The new federal whistleblower law is proving a hot item for many plaintiff law firms. Attorneys say that tipsters with visions of becoming millionaires are flooding their offices with calls.
"In the last three weeks, I've had many, many more whistleblowing calls than I had in the last three years," said Rebecca Katz, a partner at Bernstein Liebhard in New York. Katz is a former senior counsel in the enforcement division of the Securities and Exchange Commission, where she served from 1990 to 1998.
"Will the complaints come to anything?" Katz asked. "Some will. But the number is just unbelievable."
The new law, the Dodd-Frank Wall Street Reform and Consumer Protection Act (pdf), went into effect in July. It authorizes the SEC to reward those who expose fraud at public companies with from 10 to 30 percent of the amount it recovers over $1 million.
Critics have called it a "bounty" provision, and complain that it will encourage bogus claims against companies.
No law firms wanted to divulge specific numbers about callers. But Erika Kelton, partner at the plaintiffs' powerhouse Phillips & Cohen in Washington, D.C., agreed that the outpouring is huge.
"We're inundated with calls," Kelton said, adding that many of the tips "appear to be good cases" and not bogus reports.
Kelton was the lead attorney for a whistleblower suit against Pfizer Inc., which paid a record-setting $2.3 billion in mid-2009 to settle civil and criminal charges for using illegal sales tactics. Of that amount, $70 million went to Kelton's whistleblowing client, a former Pfizer salesman.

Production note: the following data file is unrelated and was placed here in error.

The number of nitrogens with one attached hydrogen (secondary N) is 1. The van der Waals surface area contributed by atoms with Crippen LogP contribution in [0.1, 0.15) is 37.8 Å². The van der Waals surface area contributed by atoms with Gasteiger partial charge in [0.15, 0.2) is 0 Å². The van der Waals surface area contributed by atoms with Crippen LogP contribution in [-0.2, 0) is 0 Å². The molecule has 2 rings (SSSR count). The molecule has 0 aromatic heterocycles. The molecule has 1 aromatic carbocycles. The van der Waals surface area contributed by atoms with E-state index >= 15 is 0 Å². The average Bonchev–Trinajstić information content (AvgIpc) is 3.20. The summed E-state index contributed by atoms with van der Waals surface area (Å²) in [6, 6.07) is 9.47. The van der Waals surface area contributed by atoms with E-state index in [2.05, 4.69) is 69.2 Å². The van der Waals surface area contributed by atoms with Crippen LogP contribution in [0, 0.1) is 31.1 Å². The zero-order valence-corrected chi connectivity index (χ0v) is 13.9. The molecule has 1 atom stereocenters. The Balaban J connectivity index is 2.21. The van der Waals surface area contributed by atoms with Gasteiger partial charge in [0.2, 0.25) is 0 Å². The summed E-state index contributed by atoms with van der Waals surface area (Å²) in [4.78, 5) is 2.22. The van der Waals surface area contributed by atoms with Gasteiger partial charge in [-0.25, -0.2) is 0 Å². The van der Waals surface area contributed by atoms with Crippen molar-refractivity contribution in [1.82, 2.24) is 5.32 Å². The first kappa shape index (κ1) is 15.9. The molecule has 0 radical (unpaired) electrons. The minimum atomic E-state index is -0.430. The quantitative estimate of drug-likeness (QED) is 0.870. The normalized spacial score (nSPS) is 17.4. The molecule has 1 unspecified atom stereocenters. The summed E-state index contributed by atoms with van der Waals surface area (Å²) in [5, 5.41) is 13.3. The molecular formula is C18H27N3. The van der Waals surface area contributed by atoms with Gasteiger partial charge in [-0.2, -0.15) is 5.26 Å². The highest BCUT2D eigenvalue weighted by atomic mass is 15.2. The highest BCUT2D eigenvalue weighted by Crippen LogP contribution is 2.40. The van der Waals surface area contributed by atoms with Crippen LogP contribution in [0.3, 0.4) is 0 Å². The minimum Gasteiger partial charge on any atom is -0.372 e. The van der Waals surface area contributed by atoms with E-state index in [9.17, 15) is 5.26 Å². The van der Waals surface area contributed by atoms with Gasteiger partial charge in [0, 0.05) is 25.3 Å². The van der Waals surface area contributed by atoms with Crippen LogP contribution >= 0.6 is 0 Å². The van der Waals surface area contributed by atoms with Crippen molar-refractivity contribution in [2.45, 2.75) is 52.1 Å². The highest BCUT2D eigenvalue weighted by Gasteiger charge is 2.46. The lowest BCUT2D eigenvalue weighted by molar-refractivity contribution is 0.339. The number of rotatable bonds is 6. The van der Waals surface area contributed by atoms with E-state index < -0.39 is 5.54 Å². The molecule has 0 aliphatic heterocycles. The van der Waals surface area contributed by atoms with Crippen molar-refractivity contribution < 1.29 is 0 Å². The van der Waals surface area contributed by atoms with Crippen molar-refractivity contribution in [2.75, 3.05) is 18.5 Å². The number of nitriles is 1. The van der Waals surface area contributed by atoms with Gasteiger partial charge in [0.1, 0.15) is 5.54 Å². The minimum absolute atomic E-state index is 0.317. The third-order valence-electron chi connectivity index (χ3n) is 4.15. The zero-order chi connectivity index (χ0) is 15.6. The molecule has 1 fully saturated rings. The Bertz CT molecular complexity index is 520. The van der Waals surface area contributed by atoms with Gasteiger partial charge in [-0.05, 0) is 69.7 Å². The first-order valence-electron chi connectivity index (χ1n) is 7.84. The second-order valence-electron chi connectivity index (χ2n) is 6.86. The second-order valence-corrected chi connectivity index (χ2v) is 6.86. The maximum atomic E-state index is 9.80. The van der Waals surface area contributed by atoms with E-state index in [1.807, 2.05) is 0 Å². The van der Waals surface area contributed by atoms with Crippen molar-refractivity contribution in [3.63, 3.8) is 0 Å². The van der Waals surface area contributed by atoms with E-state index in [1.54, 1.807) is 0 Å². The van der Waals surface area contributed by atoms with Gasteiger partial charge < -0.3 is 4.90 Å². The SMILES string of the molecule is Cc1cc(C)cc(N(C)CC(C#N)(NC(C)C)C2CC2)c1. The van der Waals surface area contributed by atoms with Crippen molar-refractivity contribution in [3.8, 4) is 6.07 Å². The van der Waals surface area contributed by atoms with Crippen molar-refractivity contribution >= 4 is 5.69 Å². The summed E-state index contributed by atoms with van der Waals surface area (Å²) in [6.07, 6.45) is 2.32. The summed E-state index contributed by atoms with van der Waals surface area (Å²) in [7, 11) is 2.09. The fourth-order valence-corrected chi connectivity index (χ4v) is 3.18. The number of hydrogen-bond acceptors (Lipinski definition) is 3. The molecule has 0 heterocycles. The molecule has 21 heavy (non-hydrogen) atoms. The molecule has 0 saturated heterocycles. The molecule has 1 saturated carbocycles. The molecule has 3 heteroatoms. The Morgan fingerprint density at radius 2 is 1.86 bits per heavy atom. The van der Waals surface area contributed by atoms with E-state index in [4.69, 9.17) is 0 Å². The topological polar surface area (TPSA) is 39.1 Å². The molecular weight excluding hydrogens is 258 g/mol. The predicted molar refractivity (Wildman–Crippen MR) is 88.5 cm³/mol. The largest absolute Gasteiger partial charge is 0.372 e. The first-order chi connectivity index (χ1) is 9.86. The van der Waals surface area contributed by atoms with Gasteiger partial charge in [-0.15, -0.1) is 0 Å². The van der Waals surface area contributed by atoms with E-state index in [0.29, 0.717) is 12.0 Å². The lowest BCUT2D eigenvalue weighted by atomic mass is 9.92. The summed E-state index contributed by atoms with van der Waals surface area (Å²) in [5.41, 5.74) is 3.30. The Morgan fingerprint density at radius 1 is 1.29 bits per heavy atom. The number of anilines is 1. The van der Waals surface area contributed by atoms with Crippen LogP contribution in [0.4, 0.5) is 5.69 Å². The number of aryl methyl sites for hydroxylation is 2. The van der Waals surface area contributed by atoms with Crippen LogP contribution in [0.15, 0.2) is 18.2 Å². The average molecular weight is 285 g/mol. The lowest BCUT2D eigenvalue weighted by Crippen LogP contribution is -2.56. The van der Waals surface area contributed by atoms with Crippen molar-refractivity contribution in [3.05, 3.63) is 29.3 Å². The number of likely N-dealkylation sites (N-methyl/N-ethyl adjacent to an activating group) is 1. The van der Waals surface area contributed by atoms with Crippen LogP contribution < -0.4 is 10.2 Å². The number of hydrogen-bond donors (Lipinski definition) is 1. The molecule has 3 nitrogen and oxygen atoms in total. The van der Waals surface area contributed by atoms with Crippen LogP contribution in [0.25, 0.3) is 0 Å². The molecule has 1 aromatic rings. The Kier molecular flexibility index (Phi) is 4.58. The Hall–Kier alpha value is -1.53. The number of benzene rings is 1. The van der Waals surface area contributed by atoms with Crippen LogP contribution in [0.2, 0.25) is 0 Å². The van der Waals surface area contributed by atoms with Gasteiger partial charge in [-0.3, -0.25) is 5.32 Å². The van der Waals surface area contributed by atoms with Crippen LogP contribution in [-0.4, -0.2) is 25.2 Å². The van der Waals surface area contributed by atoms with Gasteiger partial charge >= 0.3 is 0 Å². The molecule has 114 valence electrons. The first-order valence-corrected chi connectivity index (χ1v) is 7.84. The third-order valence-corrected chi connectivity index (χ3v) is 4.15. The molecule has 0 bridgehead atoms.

Asked to compare the surge of tipster calls since passage of Dodd-Frank to what she saw in the past, Kelton said, "It's not only a different ballpark, it's an entirely different galaxy."
And it's not just the plaintiffs who are doing the dialing. Outside counsel for corporations are also fielding a lot of calls about the law, according to Fred Rivera, who co-chairs the financial services litigation and investigations group at Perkins Coie in Seattle.
Rivera said general counsel are asking "what is this act and how will it affect me?" Responding to the inquiries, he said his firm has put out several bulletins and is planning a series of seminars for corporate clients.
The SEC has also begun implementing the law. It has set up a whistleblower web page, explaining how to file a complaint either by phone or on its online form.
The agency has already received "some very high quality tips," Stephen Cohen, an aide to SEC chief Mary Schapiro, told The Wall Street Journal this week.
Agency spokesman John Heine wouldn't divulge the number of tips so far, but said the SEC is expecting "a significant increase in complaints."
Types of securities fraud that can be reported include manipulation of a security's price or volume, Ponzi schemes, insider trading, theft, bribery of foreign officials, and more.
Once a tip is received, attorneys in the enforcement division evaluate the information and decide if enforcement action is necessary. The exact process -- including a definition of exactly who can be a whistleblower -- is yet to be worked out.
Under the law, the SEC has nine months from passage to implement rules governing the process. And the new law is a far-ranging one containing many important financial reforms beyond whistleblowing that have to be dealt with.
Though it has yet to formulate any rule, the agency's web site is already inviting experts and members of the public to comment on potential regulation.
But whistleblowers don't have to wait for the rules. The law itself provides that information received prior to rulemaking will be included in the reward program. And that's why the lawyers' phones are ringing off their hooks.